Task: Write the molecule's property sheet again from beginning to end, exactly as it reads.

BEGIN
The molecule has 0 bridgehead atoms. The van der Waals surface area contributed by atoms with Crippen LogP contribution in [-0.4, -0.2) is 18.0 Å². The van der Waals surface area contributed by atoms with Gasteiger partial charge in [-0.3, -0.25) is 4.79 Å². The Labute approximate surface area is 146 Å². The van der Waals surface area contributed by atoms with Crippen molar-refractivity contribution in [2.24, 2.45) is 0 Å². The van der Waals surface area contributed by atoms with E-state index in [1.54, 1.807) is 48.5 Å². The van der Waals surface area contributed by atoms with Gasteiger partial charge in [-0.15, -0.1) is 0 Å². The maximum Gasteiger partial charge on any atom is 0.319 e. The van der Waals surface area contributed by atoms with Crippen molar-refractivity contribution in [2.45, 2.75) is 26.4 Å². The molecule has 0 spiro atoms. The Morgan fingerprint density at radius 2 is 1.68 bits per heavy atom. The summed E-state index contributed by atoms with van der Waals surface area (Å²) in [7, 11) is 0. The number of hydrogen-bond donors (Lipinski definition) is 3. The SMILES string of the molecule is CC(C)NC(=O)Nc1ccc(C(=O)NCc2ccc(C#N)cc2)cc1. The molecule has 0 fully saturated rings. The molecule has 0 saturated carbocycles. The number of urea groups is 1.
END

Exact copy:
The molecule has 0 bridgehead atoms. The van der Waals surface area contributed by atoms with Crippen LogP contribution in [-0.4, -0.2) is 18.0 Å². The van der Waals surface area contributed by atoms with Gasteiger partial charge in [-0.3, -0.25) is 4.79 Å². The Labute approximate surface area is 146 Å². The van der Waals surface area contributed by atoms with Crippen molar-refractivity contribution in [2.24, 2.45) is 0 Å². The van der Waals surface area contributed by atoms with E-state index in [1.54, 1.807) is 48.5 Å². The van der Waals surface area contributed by atoms with Gasteiger partial charge in [-0.15, -0.1) is 0 Å². The maximum Gasteiger partial charge on any atom is 0.319 e. The van der Waals surface area contributed by atoms with Crippen molar-refractivity contribution in [2.45, 2.75) is 26.4 Å². The molecule has 0 spiro atoms. The Morgan fingerprint density at radius 2 is 1.68 bits per heavy atom. The summed E-state index contributed by atoms with van der Waals surface area (Å²) in [7, 11) is 0. The number of hydrogen-bond donors (Lipinski definition) is 3. The SMILES string of the molecule is CC(C)NC(=O)Nc1ccc(C(=O)NCc2ccc(C#N)cc2)cc1. The molecule has 0 fully saturated rings. The molecule has 0 saturated carbocycles. The number of urea groups is 1.